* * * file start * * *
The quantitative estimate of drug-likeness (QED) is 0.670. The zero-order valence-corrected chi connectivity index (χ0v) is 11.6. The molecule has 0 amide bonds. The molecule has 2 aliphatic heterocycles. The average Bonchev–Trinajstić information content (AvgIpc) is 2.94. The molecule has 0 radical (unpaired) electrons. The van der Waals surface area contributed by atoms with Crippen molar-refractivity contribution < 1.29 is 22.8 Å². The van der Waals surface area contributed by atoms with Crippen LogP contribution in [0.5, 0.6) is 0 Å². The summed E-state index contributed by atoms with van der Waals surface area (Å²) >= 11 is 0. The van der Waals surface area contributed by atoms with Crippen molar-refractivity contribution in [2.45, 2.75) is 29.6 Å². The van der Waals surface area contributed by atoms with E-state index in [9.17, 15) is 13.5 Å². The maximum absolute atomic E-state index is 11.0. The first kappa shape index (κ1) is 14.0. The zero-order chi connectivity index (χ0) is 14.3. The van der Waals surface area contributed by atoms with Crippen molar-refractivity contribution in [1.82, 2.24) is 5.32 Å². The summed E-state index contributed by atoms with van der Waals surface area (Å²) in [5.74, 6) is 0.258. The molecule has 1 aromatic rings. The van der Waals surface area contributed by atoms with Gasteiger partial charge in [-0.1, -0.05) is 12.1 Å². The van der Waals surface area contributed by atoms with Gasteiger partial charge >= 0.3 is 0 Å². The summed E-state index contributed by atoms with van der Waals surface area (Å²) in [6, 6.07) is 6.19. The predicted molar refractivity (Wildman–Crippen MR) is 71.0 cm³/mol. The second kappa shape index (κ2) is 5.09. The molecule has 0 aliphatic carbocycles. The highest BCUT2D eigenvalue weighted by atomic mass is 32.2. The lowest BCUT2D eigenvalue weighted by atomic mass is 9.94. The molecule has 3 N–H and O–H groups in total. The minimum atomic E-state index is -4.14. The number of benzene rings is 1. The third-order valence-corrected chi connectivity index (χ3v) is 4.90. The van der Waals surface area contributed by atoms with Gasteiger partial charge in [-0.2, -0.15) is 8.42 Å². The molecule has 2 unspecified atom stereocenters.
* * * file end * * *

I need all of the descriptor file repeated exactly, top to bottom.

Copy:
The quantitative estimate of drug-likeness (QED) is 0.670. The zero-order valence-corrected chi connectivity index (χ0v) is 11.6. The molecule has 0 amide bonds. The molecule has 2 aliphatic heterocycles. The average Bonchev–Trinajstić information content (AvgIpc) is 2.94. The molecule has 0 radical (unpaired) electrons. The van der Waals surface area contributed by atoms with Crippen molar-refractivity contribution < 1.29 is 22.8 Å². The van der Waals surface area contributed by atoms with Crippen LogP contribution in [0.5, 0.6) is 0 Å². The summed E-state index contributed by atoms with van der Waals surface area (Å²) >= 11 is 0. The van der Waals surface area contributed by atoms with Crippen molar-refractivity contribution in [2.45, 2.75) is 29.6 Å². The van der Waals surface area contributed by atoms with E-state index in [9.17, 15) is 13.5 Å². The maximum absolute atomic E-state index is 11.0. The first kappa shape index (κ1) is 14.0. The zero-order chi connectivity index (χ0) is 14.3. The van der Waals surface area contributed by atoms with Crippen molar-refractivity contribution in [1.82, 2.24) is 5.32 Å². The summed E-state index contributed by atoms with van der Waals surface area (Å²) in [5.74, 6) is 0.258. The molecule has 1 aromatic rings. The van der Waals surface area contributed by atoms with Gasteiger partial charge in [-0.1, -0.05) is 12.1 Å². The van der Waals surface area contributed by atoms with Gasteiger partial charge >= 0.3 is 0 Å². The summed E-state index contributed by atoms with van der Waals surface area (Å²) in [6, 6.07) is 6.19. The predicted molar refractivity (Wildman–Crippen MR) is 71.0 cm³/mol. The second kappa shape index (κ2) is 5.09. The molecule has 0 aliphatic carbocycles. The highest BCUT2D eigenvalue weighted by atomic mass is 32.2. The lowest BCUT2D eigenvalue weighted by atomic mass is 9.94. The molecule has 3 N–H and O–H groups in total. The minimum atomic E-state index is -4.14. The number of benzene rings is 1. The third-order valence-corrected chi connectivity index (χ3v) is 4.90. The van der Waals surface area contributed by atoms with Gasteiger partial charge in [-0.2, -0.15) is 8.42 Å². The molecule has 2 unspecified atom stereocenters.